Western Small-footed Bat (Myotis ciliolabrum)

Description
Western Small-footed Bat

Size

  • Total body length ranges from 7.6 to 8.9 centimetres (3 to 3 ¼ inches).
  • Wingspan is 21 to 25 centimetres (8 ¼ to 9 ¼ inches).

Appearance

  • The western small-footed bat (sometimes called the 'western small-footed myotis') is easily confused with other Myotis species and can be identified reliably only after extensive experience.
Distribution
  • Is relatively common throughout the western United States and the arid regions of Alberta, British Columbia, and Saskatchewan.
  • Specimens of this species have been collected sporadically in southern Alberta, particularly from Dinosaur Provincial Park.
  • Collections made in Dinosaur Park suggest some western small-footed bats bear young in the park and may hibernate there.
  • This species may be widespread in the badlands and arid river valleys in the Milk River area.
  • Some western small-footed bats are known to hibernate in south-central Montana.
Natural History

Habitat

  • The western small-footed bat is a hardy species. In the western United States, it is the last species to enter hibernacula but the first to leave.
  • Individuals hibernate in narrow crevices near the mouth of caves. Here the temperature often dips below freezing yet the small bats appear to be well adapted to the cold and dryness.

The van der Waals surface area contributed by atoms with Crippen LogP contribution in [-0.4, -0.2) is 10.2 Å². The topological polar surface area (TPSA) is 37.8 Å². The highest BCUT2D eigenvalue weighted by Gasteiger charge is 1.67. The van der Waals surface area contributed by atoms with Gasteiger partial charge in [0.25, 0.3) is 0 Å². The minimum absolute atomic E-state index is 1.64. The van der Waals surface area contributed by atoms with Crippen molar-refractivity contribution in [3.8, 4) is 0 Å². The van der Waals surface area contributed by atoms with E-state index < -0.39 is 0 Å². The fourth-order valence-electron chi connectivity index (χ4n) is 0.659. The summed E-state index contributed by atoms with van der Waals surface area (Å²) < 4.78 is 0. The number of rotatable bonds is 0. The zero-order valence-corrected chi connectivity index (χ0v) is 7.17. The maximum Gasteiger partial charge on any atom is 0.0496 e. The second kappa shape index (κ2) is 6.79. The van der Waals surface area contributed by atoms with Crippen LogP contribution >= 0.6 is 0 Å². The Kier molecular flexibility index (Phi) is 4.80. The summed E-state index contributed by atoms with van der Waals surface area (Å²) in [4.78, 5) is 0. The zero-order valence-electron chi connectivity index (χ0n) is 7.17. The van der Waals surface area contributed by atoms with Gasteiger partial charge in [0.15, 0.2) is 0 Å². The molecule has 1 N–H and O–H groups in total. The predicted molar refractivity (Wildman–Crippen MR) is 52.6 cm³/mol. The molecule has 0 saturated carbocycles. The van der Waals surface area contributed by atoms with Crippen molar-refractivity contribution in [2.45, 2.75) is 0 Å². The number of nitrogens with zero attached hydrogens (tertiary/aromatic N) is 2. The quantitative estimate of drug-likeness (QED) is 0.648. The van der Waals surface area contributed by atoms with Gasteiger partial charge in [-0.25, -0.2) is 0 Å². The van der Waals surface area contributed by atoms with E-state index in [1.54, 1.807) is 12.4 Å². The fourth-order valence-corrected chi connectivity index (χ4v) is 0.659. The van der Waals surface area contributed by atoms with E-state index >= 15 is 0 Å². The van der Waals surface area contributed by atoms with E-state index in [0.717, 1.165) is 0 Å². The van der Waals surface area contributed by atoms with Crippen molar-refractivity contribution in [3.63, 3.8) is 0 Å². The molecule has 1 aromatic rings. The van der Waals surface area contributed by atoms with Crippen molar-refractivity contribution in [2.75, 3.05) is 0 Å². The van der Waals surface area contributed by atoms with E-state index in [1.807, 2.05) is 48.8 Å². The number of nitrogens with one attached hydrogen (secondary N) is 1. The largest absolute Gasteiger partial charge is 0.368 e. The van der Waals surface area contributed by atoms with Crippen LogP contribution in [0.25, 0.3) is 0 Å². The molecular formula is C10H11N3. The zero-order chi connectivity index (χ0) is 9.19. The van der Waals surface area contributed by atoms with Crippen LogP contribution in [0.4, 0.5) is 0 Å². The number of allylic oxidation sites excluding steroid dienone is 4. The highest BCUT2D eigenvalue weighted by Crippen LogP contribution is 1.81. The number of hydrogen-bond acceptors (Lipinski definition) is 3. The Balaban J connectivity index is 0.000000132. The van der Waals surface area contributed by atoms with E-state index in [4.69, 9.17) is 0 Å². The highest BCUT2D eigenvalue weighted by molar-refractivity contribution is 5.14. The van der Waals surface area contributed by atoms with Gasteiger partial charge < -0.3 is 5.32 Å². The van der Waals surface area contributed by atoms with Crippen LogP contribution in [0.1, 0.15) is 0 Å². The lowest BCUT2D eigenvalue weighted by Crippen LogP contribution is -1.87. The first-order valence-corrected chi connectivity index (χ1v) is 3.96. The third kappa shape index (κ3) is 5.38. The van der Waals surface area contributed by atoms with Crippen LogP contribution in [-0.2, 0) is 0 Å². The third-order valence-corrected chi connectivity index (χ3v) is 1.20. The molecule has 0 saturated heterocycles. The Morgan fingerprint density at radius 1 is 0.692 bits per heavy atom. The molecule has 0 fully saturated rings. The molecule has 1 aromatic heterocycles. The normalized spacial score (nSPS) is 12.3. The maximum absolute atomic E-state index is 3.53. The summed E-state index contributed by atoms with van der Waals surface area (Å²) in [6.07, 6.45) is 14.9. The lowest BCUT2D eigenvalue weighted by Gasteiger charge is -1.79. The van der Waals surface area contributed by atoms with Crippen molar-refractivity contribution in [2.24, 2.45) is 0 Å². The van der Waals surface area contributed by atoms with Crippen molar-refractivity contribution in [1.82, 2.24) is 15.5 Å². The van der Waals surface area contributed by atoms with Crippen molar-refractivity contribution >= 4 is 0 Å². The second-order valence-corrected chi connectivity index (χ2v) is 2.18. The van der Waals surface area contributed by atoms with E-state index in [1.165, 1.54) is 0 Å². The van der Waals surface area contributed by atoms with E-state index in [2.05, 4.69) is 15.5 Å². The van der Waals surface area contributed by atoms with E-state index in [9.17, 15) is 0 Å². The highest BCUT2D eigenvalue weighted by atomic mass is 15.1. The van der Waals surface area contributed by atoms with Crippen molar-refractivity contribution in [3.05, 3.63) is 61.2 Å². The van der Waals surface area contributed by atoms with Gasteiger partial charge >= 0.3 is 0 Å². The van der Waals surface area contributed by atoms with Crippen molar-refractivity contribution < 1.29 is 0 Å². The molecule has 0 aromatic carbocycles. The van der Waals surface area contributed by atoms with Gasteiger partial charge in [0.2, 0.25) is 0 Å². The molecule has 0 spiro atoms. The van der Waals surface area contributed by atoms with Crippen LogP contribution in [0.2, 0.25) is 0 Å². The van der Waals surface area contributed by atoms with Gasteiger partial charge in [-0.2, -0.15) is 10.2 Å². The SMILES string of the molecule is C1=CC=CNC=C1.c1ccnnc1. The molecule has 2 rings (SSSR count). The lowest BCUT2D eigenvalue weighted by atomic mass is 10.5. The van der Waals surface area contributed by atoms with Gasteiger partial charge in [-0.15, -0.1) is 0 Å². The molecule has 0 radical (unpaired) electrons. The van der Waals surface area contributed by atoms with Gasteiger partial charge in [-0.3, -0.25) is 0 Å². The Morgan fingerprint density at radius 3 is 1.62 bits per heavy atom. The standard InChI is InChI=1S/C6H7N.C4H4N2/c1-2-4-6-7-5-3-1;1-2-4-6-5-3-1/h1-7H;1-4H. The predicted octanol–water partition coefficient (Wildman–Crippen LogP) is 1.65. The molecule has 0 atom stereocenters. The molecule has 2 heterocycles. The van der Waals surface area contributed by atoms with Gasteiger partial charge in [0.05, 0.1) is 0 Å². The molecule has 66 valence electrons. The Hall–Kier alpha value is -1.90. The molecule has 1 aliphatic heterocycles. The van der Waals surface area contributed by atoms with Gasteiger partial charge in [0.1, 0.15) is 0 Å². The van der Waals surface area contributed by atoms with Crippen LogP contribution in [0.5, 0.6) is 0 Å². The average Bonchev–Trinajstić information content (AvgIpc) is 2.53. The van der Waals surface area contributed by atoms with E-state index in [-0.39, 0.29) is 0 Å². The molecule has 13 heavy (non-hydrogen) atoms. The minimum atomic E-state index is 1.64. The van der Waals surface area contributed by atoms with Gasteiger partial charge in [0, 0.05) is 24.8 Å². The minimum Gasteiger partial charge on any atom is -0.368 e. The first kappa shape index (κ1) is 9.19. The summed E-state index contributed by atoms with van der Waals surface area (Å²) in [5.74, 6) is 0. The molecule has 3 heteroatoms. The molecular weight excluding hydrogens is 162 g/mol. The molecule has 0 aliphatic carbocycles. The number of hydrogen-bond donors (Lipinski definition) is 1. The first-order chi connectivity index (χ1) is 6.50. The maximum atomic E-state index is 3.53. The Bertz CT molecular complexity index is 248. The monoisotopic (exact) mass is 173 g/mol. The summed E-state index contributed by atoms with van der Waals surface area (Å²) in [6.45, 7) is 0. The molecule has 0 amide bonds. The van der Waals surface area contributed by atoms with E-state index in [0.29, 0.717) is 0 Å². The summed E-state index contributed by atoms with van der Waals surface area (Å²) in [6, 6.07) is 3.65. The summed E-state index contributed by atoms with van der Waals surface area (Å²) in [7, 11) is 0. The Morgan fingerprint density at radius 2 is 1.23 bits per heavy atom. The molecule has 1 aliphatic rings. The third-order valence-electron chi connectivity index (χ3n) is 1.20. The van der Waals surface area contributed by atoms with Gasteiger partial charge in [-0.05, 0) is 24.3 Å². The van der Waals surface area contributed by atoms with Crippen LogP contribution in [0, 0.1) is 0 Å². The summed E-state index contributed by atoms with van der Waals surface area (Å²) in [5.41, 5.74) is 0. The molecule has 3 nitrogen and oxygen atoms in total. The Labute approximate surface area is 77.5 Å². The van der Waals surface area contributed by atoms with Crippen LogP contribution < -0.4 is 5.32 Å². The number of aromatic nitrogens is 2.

Reproduction and Growth

Breeding Behaviour

  • Nursery colonies have been found in caves and crevices in rock faces and clay banks.
Conservation and Management

Status

The western small-footed bat is classified as Sensitive in the current General Status of Alberta Wild Species report. See:

Also see the Status of the western small-footed bat in Alberta report at:

In a subsequent detailed status assessment, Alberta's Endangered Species Conservation Committee identified the western small-footed bat as a Species of Special Concern—a species that without human intervention may soon become threatened with extinction. See information on the Endangered Species Conservation Committee and Species of Special Concern at:

The western small-footed bat is a focal species of the MULTISAR (multiple species at risk) program, a program of integrated species management over broad landscapes in southern Alberta. See:

Issues

  • In Alberta, the western small-footed bat exists in clumped, disjointed populations about which little is known.

 

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Updated: May 12, 2010